On August 15, 1990, respondent judge issued an order declaring petitioner bank as in default on the reason that petitioner bank, although a foreign corporation, is bound by Philippine laws when doing and conducting business in the Philippines, and its corporate powers could only be exercised by its Board of Directors. The exercise of such corporate powers could only be valid if it bears the approval of the majority of the Board (Sec. 25, par. 2, Corporation Code). The records does not show however the requisite document.
The alleged authority executed by Mr. William W. Ferguson in favor of the alleged Citibank employees, assuming the same to be a delegable authority, to represent the defendant in the pre-trial conference, made no mention of J.P. Garcia & Associates as one of the employees of the defendant. It stands to reason therefore, that the petitioner bank has no proper representation during the pre-trial conference. Motion for reconsideration was denied.
Petitioner bank then filed a petition for certiorari, prohibition and mandamus with preliminary injunction and/or temporary restraining order with the Court of Appeals. On June 26, 1991, the CA dismissed the petition. Hence, this petition.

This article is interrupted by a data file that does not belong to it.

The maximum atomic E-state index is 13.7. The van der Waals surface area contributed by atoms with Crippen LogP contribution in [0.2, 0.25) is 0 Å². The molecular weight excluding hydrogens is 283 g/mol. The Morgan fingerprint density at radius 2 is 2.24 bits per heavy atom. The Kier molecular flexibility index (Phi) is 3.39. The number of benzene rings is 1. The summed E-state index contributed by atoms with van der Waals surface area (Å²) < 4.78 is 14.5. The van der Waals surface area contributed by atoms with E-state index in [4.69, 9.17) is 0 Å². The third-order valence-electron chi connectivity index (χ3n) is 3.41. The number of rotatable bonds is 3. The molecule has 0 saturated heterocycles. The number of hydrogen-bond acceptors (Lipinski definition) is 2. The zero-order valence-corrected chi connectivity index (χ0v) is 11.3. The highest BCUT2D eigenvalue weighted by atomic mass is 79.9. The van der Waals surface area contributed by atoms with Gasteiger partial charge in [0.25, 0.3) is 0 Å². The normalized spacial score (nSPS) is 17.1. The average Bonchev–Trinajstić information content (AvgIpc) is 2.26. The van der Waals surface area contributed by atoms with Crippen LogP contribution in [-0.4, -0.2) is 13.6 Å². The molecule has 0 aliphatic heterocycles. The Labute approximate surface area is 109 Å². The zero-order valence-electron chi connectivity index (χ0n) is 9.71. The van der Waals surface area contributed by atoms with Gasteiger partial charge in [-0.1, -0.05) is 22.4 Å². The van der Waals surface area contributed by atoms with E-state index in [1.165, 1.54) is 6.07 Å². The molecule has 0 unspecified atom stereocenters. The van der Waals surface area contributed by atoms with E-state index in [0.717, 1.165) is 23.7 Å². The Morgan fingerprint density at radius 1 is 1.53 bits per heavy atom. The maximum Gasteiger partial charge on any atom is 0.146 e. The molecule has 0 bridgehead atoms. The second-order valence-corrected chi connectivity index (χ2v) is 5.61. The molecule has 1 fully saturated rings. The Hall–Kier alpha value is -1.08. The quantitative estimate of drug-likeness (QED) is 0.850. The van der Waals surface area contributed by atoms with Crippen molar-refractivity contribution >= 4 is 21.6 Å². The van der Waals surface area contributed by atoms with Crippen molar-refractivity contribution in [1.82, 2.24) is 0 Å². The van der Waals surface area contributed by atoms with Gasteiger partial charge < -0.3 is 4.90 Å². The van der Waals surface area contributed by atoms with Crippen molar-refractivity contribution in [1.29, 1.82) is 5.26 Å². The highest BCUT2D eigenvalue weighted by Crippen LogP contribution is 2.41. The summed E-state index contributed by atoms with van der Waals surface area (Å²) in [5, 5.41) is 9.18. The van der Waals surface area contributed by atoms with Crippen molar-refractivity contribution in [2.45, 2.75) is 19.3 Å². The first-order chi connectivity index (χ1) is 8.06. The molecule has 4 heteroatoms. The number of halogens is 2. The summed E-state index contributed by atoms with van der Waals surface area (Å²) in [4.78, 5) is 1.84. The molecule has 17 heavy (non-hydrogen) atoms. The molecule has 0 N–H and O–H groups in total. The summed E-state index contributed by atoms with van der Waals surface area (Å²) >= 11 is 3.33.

Whether or not a resolution of the Board of Directors of a corporation is always necessary for granting authority to an agent to represent the corporation in court cases.
NO. Section 23 of the Corporation Code of the Philippines in part provides:
SEC. 23. The board of directors or trustees. Unless otherwise provided in this Code, the corporate powers of all corporations formed under this Code shall be exercised, all business conducted and all property of such corporations controlled and held by the board of directors or trustees to be elected from among the holders of stocks, or where there is no stock, from among the members of the corporation, who shall hold office for one (1) year and until their successors are elected and qualified. Thus, although as a general rule, all corporate powers are to be exercised by the board of directors, exceptions are made where the Code provides otherwise.
Section 25 of said Code provides that the directors of the corporation shall elect its corporate officers, and further provides as follows: